Princess Nokia “1992” Tour: Show Review

Written by on September 7, 2017

Last Thursday Princess Nokia, up and coming rapper from New York City, visited Warehouse Live as part of the Women’s Unity Houston art showcase. The showcase included booths for local artists, selling jewelry, candles, art prints, and more, as well as various local female artists performing live prior to Princess Nokia’s performance. The show was focusing on supporting local business and artists, as well as celebrating art by women of color. Princess Nokia was invited to headline the event by the organization putting on the showcase, and of course, she was a perfect fit for the event. She is well known in her community and throughout her fan base for her support of intersectional feminism and female artists.

The rapper has three albums out on Soundcloud, and is working on releasing a deluxe version of her latest album 1992 in early September. Her album 1992 has gained significant recognition since it was released about a year ago, and her production for her music videos “Brujas” and “Kitana” have also captured audiences’ attention for her bold and unique style. Her sound and style blend old school NYC vibes with a youthful and feminist energy, making her appeal especially to younger female audiences who want rap music without the misogyny. Her music celebrates women, especially women of color, as she includes lyrics and visual images in her videos about her Native, African, and Puerto Rican roots. She gracefully blends her own culture and tribal sound with modern rap, adding a twist of her own that has been unmatched. She is easily the most versatile artist I’ve encountered, as she often talks about her past in the punk and rave scenes, as well as including sounds from her Hispanic and tribal roots, and it absolutely makes her stand out from other artists.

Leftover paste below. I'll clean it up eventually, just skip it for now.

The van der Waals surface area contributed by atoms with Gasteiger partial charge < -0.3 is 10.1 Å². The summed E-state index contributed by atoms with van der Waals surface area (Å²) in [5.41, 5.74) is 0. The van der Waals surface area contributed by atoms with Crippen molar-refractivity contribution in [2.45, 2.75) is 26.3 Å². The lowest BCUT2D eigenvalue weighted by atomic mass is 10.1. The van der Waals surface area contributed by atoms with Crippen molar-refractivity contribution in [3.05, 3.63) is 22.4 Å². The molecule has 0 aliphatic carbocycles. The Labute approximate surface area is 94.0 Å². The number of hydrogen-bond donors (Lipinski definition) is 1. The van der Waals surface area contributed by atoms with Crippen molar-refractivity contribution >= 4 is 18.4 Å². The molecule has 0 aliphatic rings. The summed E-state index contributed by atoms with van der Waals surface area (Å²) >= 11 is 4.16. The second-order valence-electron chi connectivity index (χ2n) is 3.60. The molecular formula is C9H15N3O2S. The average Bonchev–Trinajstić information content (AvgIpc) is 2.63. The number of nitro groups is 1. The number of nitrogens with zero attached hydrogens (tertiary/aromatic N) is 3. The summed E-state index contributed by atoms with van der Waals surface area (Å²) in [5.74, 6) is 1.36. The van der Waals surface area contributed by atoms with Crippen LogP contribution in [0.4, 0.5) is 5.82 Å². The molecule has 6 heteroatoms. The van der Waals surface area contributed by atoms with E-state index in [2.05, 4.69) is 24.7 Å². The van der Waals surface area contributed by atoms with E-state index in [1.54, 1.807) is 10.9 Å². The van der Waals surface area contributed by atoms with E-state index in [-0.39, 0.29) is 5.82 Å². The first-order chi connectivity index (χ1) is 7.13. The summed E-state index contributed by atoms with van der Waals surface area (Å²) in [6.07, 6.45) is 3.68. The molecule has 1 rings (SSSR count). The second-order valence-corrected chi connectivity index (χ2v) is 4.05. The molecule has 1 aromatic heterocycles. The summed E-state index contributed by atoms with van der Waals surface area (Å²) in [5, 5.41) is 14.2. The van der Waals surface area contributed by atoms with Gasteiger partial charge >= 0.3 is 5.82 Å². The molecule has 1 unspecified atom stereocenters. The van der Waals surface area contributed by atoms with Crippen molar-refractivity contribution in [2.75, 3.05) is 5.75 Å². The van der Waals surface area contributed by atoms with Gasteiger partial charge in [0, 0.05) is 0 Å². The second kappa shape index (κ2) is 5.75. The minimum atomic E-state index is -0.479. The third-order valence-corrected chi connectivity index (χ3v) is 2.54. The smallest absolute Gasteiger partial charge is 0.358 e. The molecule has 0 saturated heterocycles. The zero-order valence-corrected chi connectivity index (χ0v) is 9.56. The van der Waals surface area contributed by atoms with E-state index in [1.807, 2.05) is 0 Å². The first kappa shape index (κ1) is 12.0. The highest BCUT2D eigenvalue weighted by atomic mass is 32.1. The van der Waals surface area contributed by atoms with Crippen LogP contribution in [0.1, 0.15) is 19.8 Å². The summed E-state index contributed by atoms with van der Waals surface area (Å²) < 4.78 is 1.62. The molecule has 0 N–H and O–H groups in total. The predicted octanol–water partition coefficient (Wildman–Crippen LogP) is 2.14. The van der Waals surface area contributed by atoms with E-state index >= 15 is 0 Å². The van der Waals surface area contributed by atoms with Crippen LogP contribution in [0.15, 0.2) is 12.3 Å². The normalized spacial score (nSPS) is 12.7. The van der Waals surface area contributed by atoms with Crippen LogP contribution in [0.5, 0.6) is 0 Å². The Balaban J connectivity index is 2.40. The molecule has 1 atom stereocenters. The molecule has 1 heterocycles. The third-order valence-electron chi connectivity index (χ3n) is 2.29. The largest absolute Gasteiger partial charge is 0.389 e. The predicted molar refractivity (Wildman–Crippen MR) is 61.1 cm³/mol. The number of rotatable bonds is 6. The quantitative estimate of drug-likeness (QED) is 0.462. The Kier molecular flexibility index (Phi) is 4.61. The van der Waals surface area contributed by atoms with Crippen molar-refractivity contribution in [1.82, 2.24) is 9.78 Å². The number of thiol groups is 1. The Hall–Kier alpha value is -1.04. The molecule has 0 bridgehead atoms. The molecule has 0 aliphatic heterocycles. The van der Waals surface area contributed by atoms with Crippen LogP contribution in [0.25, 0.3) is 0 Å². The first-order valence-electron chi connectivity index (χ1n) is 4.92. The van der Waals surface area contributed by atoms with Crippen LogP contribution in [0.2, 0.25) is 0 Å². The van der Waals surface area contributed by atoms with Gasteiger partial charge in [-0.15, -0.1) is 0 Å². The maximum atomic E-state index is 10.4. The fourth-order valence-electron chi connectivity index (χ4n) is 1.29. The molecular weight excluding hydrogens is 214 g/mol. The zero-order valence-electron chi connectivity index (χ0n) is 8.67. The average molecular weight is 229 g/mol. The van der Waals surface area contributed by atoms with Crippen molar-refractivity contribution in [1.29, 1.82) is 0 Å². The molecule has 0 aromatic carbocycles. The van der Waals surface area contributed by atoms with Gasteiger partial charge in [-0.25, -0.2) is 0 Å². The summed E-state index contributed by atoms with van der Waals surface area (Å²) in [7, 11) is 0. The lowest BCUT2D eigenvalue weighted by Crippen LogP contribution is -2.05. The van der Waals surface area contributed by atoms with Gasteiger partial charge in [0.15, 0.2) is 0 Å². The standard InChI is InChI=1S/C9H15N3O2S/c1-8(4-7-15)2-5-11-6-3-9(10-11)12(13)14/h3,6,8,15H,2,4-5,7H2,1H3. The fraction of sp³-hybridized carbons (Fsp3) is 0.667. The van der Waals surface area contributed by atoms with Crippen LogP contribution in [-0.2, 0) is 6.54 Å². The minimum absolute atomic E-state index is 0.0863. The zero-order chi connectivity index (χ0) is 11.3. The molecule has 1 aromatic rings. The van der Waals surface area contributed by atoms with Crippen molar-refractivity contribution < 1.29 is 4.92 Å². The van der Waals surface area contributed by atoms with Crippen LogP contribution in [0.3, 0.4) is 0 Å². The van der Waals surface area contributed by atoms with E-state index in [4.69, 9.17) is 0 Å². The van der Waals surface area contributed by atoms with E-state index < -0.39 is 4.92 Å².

When Nokia entered the stage, her fans went crazy as she started off with her hits “Tomboy” and “Brujas,” her fans singing along with high energy. She commented on how excited she was to be playing a smaller, more intimate show after doing a sold out tour through Europe over the past year. She held hands with fans and smiled while rapping, and took a moment to declare the space a safe space for women and girls, telling all the girls to come to the front. The energy was incredible, and the strong mutual love between her and her fans was very clear. Later in the show she performed her newest single “G.O.A.T,” perfectly nailing every word in an intense flow. She even gave the audience a sneak preview at some new songs that will be on 1992 Deluxe, but she did it with no beat or music, just rapping verses she has been writing.

Personally, I’ve been a fan of Nokia for years, but hearing her rap live even blew me away. Her flow was fantastic and fans went crazy for her. After rapping, she sang a song without music too, and she belted the notes just as perfectly as she could rap, even leaving some fans teary-eyed. Cutting the music and just hearing her voice made the show very different from your typical concert, it definitely brought a more intimate and personal connection, and elevated the energy of the room to something I hadn’t felt before at a live show. It also displayed her versatility and talent extremely well, as her range and raw voice was phenomenal. Near the end of the show, she sang “Young Girls” from her album Metallic Butterfly, and during the song she pulled a fan onstage, a girl about 10 years old, and sang as she held her hand and hugged her at the end. The emotions and the connection, combined with lyrics like “young girls, take of all the earth,” made it incredibly fitting and beautiful. Her absolute love and support for girls was genuine and wholesome. She made her audience feel like they were all important and valued, and her connection with them, as well as the uplifting energy she carried, was very beautiful. She is an artist who will continue to gain popularity and set trends, and is definitely a quality artist worth seeing live.


Check out some of the videos from the show below:


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